Sjáumst síðar, Iceland

I’ve only been in the country for two and half days, and I’m already in love with Iceland. A decade ago, it seemed that people dismissed it as just a “frozen tundra”. Recently, the Internet and media have featured it as a popular destination for sight-seeing. Icelandair has contributed to the country’s economy by allowing people from Europe and the United States stopover at no additional cost. Ultimately that caught my attention to visit, along with the incentive to visit some countries in Europe. Before I take-off, I want to share some tricks and pointers that I learned – hope these will help you plan your next vacation, should you choose to visit (or stopover) in Reykjavík.

I’ve only been in the country for two and half days, and I’m already in love with Iceland. A decade ago, it seemed that people dismissed it as just a “frozen tundra”. Recently, the Internet and media have featured it as a popular destination for sight-seeing. Icelandair has contributed to the country’s economy by allowing people from Europe and the United States stopover at no additional cost. Ultimately that caught my attention to visit, along with the incentive to visit some countries in Europe. Before I take-off, I want to share some tricks and pointers that I learned – hope these will help you plan your next vacation, should you choose to visit (or stopover) in Reykjavík.These tips are in no particular order:

Icelandair Stopover

  • When looking for flights to Europe from US based hubs, consider Icelandair with a layover in KEF.
    • Flights from the US arrive early in the morning, and flights to the US depart in the afternoon. This allows for quick connection times to/from Europe.
  • Flying through in the winter? Layer-up!
    • Even if you’re not staying in Iceland, bring a coat if you have a layover in Iceland. All international connections at KEF will deplane/enplane via air stairs instead of a jetway.
  • Live in an area far away from an airport that serves international flights? Book a roundtrip ticket to an airport that serves Icelandair, WOW Air, or Delta (seasonal at JFK), and then book an Iceland stopover from that airport
    • Example: Flights from IND to KEF were quoted at $1,200. Google Flights would try to route you through New York, then Dublin, then Keflavik. Instead, I booked a roundtrip flight from IND to Chicago ORD, then booked the Icelandair stopover from ORD to anywhere in Europe (in my case, London). That cost $550 + the roundtrip flight from IND to ORD, which cost me $700. That strategy alone saved me $500.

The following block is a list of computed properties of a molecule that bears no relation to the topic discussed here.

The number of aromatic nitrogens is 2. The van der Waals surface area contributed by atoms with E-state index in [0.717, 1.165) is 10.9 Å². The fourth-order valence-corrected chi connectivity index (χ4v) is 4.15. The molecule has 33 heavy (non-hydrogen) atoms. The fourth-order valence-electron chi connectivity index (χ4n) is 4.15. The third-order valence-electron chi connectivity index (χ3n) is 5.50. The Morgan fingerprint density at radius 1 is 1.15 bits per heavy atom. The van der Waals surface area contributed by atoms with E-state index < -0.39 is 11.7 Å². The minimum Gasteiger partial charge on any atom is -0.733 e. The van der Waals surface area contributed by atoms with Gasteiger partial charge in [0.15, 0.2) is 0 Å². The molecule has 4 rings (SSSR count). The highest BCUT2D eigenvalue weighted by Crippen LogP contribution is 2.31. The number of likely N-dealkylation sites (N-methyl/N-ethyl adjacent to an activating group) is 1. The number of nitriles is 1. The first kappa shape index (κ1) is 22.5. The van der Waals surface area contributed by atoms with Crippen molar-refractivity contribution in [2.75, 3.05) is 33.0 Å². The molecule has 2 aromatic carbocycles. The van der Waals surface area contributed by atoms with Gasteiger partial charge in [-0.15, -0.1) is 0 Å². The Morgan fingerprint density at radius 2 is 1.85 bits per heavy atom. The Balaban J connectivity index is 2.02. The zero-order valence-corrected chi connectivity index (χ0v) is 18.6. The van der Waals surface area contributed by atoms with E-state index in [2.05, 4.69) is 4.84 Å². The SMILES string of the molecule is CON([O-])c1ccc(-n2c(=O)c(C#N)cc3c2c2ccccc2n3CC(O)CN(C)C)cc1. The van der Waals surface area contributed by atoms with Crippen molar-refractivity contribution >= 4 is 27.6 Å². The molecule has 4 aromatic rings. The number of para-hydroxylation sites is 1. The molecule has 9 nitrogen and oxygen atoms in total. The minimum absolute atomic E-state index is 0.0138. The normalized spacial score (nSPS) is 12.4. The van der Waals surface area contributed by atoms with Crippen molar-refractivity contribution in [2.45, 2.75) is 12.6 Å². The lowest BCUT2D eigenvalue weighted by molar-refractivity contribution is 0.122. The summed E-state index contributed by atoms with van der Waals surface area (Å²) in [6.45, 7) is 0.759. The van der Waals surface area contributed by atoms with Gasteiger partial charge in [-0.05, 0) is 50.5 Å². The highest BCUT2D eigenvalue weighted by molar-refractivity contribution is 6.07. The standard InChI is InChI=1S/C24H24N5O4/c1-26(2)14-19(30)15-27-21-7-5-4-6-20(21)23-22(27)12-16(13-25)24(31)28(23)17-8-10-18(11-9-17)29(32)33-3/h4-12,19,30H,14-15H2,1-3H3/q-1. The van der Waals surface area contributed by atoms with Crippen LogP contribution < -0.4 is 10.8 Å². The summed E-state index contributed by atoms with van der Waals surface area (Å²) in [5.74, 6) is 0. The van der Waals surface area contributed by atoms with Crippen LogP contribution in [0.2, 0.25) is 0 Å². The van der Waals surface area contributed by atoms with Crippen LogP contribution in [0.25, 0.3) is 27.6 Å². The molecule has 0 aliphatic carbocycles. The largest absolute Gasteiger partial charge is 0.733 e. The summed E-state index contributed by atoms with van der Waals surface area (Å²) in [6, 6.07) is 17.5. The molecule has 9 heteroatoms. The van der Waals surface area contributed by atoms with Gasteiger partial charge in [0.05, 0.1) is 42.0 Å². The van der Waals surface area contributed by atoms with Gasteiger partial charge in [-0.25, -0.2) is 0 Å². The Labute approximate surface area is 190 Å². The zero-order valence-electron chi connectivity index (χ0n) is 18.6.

Car Rentals & Driving

  • Consider renting a car instead of taking a tour bus if you want to go at your own pace!
    • If you carry a driver’s license from the US, Canada, or a country in the European Economic Area, you’re permitted to rent a car in Iceland
    • Gas is approximately $8/gallon. I spent $70 to fill up my tank before returning it back to the rental car facility
  • Always check road conditions before heading out to your next destination at road.is
    • Like weather in the Midwest US, weather changes in an instant. One second, it’ll be sunny and hard to see due to harsh light, and then the next instant, you’re driving into snow and wind with low visibility
  • Always drive with headlights on (it’s the law)
  • Maximum speed limit in rural areas is 90km/hr.
  • There are a few road signs that are solely in Icelandic. Study the regulatory symbols before driving out on the roads.
  • Points of interest are designated with this symbol (⌘)

Currency

  • Iceland’s currency is the Icelandic Króna (ISK)
  • For simple conversions to USD, divide the ISK price by 100 (1100 ISK ≈ $11)
  • I could pay with a credit card everywhere I went.
    • Consider a credit card with no foreign transaction fees to get the best prices without having to deal with conversion
  • Need to use the restroom? Get ready to pay. Public restrooms (WCs) cost about $4 to use.
  • Tourism is boosting the country’s economy, which makes living and operating a business in Reykjavik expensive.
    • Renting a place in Reykjavik like the housing situation in San Francisco Bay area – expensive, but not as crowded.

Language

  • Iceland’s primary language is Icelandic
    • Even though Iceland is the only country where Icelandic is spoken, the locals take pride in the language, as it resembles part of their identity
  • Every student is required to learn three languages: Icelandic, English, and Danish.
  • All locals will know how to speak English, so fret not – there won’t be a language barrier.

Tourist Attractions

  • Have your Blue Lagoon tickets purchased days before visiting.
  • The Northern Lights are visible on clear nights between September and mid-April. If visiting between then, book a Northern Lights tour for the first night you arrive.
    • Tours will be cancelled if the skies are cloudy
    • Your tour reservation will automatically roll into the next day
    • If all of your tours are cancelled before you leave the country, you will receive a refund (honored by most tour organizations)

Do you have any more suggestions from a recent visit? Share them in the comments below, and I’ll add them to the list above!

Iceland has won my heart, and I know that I’ll be back sometime in the summer… in the meantime, it’s off to the United Kingdom for my first visit to England!

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